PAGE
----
My story really begins at Charleston, a perfect haunt
of light and invention that stands in the English
countryside. It was warm that summer and the mornings
went far into the afternoon, when the best of the garden
would come into the house, the flowers arranged in pots and
given new life by Vanessa in her fertile hours. She was always
there with her oils and her eyes, the light falling through the
glass ceiling to inflame the possibility of something new.She
had good days and bad days. On good days she set out her
brushes and knew the time was right for work when all her
memories became like an aspect of sleep.
It was June 1960. The gardener had just brought a tray of
foxgloves into the kitchen, the flowers pert but deafened after
a week or two of bees. I was sitting in a basket next to the
oven when a ladybird crawled over the table. ‘He’s got the knock, innee?’ said the insect, climbing over a breadcrumb.
‘He’s just tired,’ I said. ‘He needs a cup of tea.’
Mr Higgens swiped the soil off the table and the poor
creature, too. ‘Bloody slummocky in here,’ he said. ‘Grace!
Where you want them?’
People have no head for miracles. They are pressed into
shape by the force of reality, a curse if you ask me. Butn ever
mind: I was lucky to have my two painters, Vanessa Bell and
Duncan Grant, a pair who, for all their differences, shared a
determination to dream the world they lived in and fashion
it into permanence. And what a blessing it was to paddle
about on those Sussex flagstones and chase the yellow wasps,
turning slowly into lovely me, the sort of dog who is set for
foreign adventures and ordained to tell the story.
There are several things every civilised person ought to
know about your average dog. The first is that we love liver
and think it’s a zizz and a yarm and a rumph and a treat,
especially when it comes with sausage. The second is that
we usually hate cats, not for the typical reasons, but because
they show an exclusive preference for poetry over prose. No
cat ever spoke for long in the warmth of good prose. A dog’s
biggest talent, though, is for absorbing everything of interest
– we absorb the best of what is known to our owners and
we retain the thoughts of those we meet. We are retentive
enough and we have none of that fatal human weakness for
making large distinctions between what is real and what is
imagined. It is all the same, more or less. Nature provides a
nice example, but it is no longer the place where men live.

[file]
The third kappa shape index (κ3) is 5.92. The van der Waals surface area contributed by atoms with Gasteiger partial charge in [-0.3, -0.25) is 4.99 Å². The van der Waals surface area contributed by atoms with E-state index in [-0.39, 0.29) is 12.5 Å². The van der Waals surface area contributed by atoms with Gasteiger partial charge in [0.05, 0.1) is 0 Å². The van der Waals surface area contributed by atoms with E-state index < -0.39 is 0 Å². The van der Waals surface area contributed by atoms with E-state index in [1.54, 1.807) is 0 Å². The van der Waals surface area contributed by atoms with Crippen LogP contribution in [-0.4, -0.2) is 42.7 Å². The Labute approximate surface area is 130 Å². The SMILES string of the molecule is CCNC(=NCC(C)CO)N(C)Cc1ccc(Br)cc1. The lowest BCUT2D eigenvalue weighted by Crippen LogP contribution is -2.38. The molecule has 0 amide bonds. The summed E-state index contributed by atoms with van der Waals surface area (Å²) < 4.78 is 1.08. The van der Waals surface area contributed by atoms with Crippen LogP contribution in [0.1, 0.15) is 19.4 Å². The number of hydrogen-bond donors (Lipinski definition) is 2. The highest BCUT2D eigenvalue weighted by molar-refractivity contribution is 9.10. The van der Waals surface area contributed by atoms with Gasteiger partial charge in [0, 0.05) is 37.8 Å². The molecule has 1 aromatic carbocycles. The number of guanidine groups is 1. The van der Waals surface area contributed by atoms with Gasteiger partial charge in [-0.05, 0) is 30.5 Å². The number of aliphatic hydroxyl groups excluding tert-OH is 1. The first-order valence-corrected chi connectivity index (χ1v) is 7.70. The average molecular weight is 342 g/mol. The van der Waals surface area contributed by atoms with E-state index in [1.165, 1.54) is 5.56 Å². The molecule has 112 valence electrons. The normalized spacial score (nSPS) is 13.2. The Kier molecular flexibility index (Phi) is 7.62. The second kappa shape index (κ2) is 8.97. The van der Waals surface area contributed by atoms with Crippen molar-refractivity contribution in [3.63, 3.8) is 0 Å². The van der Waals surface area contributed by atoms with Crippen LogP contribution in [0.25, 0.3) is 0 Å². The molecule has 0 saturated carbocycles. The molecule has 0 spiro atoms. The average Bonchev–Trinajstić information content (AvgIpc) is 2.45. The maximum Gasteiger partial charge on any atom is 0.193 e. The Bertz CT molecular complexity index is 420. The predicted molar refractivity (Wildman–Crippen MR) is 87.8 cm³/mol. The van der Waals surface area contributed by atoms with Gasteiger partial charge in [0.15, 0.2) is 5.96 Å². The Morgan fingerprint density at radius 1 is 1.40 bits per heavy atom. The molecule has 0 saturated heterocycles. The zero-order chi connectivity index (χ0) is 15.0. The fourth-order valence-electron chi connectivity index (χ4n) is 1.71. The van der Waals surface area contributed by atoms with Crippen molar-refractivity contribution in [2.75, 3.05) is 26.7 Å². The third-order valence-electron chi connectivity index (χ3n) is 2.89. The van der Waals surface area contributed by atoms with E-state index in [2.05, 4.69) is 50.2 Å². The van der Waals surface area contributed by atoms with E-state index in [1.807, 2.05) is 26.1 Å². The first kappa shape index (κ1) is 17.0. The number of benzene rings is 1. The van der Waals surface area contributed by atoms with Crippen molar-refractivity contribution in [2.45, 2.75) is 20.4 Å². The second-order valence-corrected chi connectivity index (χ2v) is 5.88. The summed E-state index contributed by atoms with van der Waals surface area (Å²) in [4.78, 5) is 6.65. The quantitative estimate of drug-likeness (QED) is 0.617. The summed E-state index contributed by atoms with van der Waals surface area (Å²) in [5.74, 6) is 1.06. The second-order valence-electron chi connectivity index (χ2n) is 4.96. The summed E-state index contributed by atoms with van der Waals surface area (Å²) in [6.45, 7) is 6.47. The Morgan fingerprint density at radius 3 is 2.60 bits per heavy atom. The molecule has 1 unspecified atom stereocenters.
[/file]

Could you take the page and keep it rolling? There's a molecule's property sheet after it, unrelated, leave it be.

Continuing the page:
They live in a place they invented with their own minds.
This day, my siblings and I were to be found crowded around
three dishes on the kitchen floor, while Grace Higgens stood
at the table with flour up to her elbows. She was giving voice
to all manner of nonsense about her holiday in Roquebrune,
which wasn’t really a holiday. Grace was clever: she imagined
the animals were listening to every word she said and she
even grew embarrassed if she said something foolish, which
was not only endearing but quite wise. The loudest of the
people in the dining room was certainly Mr Connolly, the
literary critic, who was visible to us beyond an expanse of
sisal carpet and a lilac armchair, the great man munching
olives and inhaling dark wine like it was going out of fashion.
He made a pinched face every time he drank from his glass.
‘You hate the wine, Cyril,’ Mrs Bell said. ‘Why don’t you ask
Grace to bring one of the better things from downstairs?’
‘Even during the War,’ Mr Grant said, ‘Cyril always knew where to find a decent bottle of wine. Yes, he could always find wine. And paper for his angry little magazine.’
I licked Mrs Higgens’s elbow when she put me on the
table. She made a jolly sound and bent down to look at her
reflection in the kettle and primp her hair. ‘I’d say you’re a terrible charmer,’ she said. ‘A right one for the charm, eh? Not as clever as that last litter. My. That lot were the cleverest dogs. You hadn’t seen clever until you saw those
dogs. What? A lovely group. You could just tell they came
from good people. Walter said it himself. Yes, he did. A credit
to the breed he said. The beautiful eyes they had on them.’
Like most people who don’t say much, Walter was always
being quoted for what he did say. She touched my nose. ‘But
you are the pretty one. Yes you are. The pretty one.Mmmhmmm.
And America! You’ll be too good for us once you’re
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